Day By Day

Tuesday, March 20, 2012


Jim Geraghty writes:

Those who voted for Obama won’t call him stupid, and certainly don’t accept that he’s evil. But they have seen grandiose promises on the stimulus fail to materialize, Obamacare touted as the answer to all their health care needs and turn out to be nothing of the sort, pledges of amazing imminent advances in alternative energy, and so on. He seemed to think that reaching out to the Iranians would lead to a change in the regime’s behavior and attitudes. He was surprised to learn that shovel-ready projects were not, in fact, shovel-ready. He was surprised to learn that large-scale investment in infrastructure and clean-energy projects wouldn’t great enormous numbers of new jobs. He’s surprised that his past housing policies haven’t helped struggling homeowners like he promised. He’s surprised that his signature health-care policy has become as controversial as it has. The “recession turned out to be a lot deeper than any of us realized.” When a woman says her semiconductor engineer husband can’t find a job, Obama says he’s surprised to hear it, because “he often hears business leaders in that field talk of a scarcity of skilled workers.”

The poor guy. He’s always getting blindsided.

Geraghty recommends this narrative as a winning formula for Republicans in the general election. Most Obama voters are unwilling to believe that they completely misjudged the character of their candidate and will stubbornly vote for him again, but they are willing to vote against incompetence and naivete.

Read the whole thing here.

Why Did She Wear a Red Cape?

Little Red Riding Hood as you've never seen it before.

RED from RED on Vimeo.

Monday, March 12, 2012

Adventures in India, Part 29 -- Sunrise On the Ganges, Part 2 Boating

We spent the next couple of hours riding up and down the Ganges observing the teeming and vibrant life along the shore. As promised, I took a lot of pictures. Here are a few of them.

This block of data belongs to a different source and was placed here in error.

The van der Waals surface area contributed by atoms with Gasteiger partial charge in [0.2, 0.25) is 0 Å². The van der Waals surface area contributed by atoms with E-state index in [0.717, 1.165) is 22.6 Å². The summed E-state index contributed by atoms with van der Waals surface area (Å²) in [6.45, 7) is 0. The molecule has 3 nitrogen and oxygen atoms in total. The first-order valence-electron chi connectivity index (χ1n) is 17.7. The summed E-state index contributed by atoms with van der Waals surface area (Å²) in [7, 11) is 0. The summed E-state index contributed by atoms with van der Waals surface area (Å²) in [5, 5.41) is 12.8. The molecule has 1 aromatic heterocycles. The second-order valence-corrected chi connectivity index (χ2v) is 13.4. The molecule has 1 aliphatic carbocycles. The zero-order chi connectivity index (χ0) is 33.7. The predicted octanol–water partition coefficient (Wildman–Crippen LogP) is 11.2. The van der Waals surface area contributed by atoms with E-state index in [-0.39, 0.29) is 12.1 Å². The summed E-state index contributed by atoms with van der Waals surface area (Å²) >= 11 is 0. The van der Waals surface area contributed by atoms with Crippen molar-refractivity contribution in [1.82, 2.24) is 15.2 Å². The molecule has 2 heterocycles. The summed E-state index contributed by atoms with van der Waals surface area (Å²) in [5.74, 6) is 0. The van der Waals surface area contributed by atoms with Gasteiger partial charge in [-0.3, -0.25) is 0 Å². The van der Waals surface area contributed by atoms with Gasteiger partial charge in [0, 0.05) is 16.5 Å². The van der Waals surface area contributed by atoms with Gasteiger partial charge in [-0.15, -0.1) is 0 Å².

Sunday, March 11, 2012

Adventures in India, Part 28 -- Sunrise On the Ganges, Part 1

Early the next morning we set off through the streets of Varasani heading back to the waterfront.

Vendors were setting up their wares.

Workers were congregating.

An early morning shave.

Crowds are gathering.

And the holy men are out seeking alms.

And on the opposite bank of the river..., sunrise!

We boarded a boat and set off down the river, retracing the course we had traveled the night before.

More pictures to come..., many more.

Saturday, March 10, 2012

Adventures in India, Part 27 -- The Festival of Light

When we arrived at the Ganges waterfront we boarded a small boat and headed down the river

Within a few minutes we approached Dashashwamedh ghat where the "Offering of Lights" ceremony (Aarti) was being celebrated. This was not the famous Diwali Festival of Lights, which had been observed a few weeks earlier, but a smaller ceremony observed each day. Still it attracts thousands of Hindu worshipers.

Then we continued further down the river past a number of cremations.

Then we returned to our original mooring and debarked.

And as we returned to our bus we passed this guy practicing a ritual all by himself.

We did not linger to watch him because the insect infestation at this place was remarkable.

So we left him to his prayers and went to our hotel, planning to return to the Ganges in the morning.

Wednesday, March 07, 2012

The Good President (continued) -- "Extraordinarily Intelligent"